Ofcom looks to simplify broadband switching policies
Telecommunications watchdog Ofcom has found that nearly half of consumers think that changing their broadband or landline provider is "too much hassle".
Ofcom is now suggesting a system in which a new provider "takes the lead" in performing the switch.
However, Ofcom notes it must protect consumers from the growing practice of "slamming" in which the switch occurs without the consumer's consent.
Ofcom is engaged in a consultation on the issue and welcomes public comment.
"There are a lot of different switching processes in the communications market, some the industry came up with, some the previous regulators sorted out - so it's not surprising that people don't find it easy to switch," an Ofcom spokesperson told BBC News.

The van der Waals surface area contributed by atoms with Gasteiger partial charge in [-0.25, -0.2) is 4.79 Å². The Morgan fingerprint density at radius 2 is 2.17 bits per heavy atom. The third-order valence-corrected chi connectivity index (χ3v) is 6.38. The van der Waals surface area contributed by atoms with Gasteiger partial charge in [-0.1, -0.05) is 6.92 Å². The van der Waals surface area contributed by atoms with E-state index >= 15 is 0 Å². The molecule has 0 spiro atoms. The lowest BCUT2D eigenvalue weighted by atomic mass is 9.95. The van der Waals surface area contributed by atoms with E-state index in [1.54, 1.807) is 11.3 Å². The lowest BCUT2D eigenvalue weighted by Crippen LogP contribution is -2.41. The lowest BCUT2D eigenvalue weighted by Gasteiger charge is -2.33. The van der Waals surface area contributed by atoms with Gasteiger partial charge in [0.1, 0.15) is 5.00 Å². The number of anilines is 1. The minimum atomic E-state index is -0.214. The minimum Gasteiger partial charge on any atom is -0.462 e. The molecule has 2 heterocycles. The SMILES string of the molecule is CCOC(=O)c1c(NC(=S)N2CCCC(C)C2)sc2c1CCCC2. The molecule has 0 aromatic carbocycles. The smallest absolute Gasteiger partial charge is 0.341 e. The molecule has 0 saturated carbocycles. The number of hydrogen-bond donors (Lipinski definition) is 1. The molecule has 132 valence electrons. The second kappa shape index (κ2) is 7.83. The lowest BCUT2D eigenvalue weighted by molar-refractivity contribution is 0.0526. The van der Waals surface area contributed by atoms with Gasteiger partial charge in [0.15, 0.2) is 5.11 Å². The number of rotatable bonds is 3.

However, Ofcom is aware that an effort to make switching easier opens concerns of switching without a consumer's informed consent.
"There needs to be some level of consumer protection in there, but the process needs to be simple enough for people to take advantage of competition, better services and cheaper prices," the spokesperson explained.
The effort will be complicated by the fact that in 50% of cases, telecoms services are part of "bundles" including mobile, landline, television and/or broadband.
Sebastien Lahtinen of broadband information site ThinkBroadband says the proposal is not without its potential pitfalls, one of which could be a rise in high-pressure sales tactics from providers.
"We welcome the review by Ofcom of the switching process as it is clearly causing frustration for consumers," he told BBC News.
"However, any improvements on the current systems should ensure that the consumer is able to make an informed decision about switching.
"What we need is a system similar to that used by banks which permits the transfer of direct debits and standing orders from one bank to another. A similar process for communications services could include details of any services within the bundle, including those which cannot be transferred, and consumers could then make a decision on how to proceed."
Consumers wishing to weigh in on the consultation can find more details on Ofcom's website.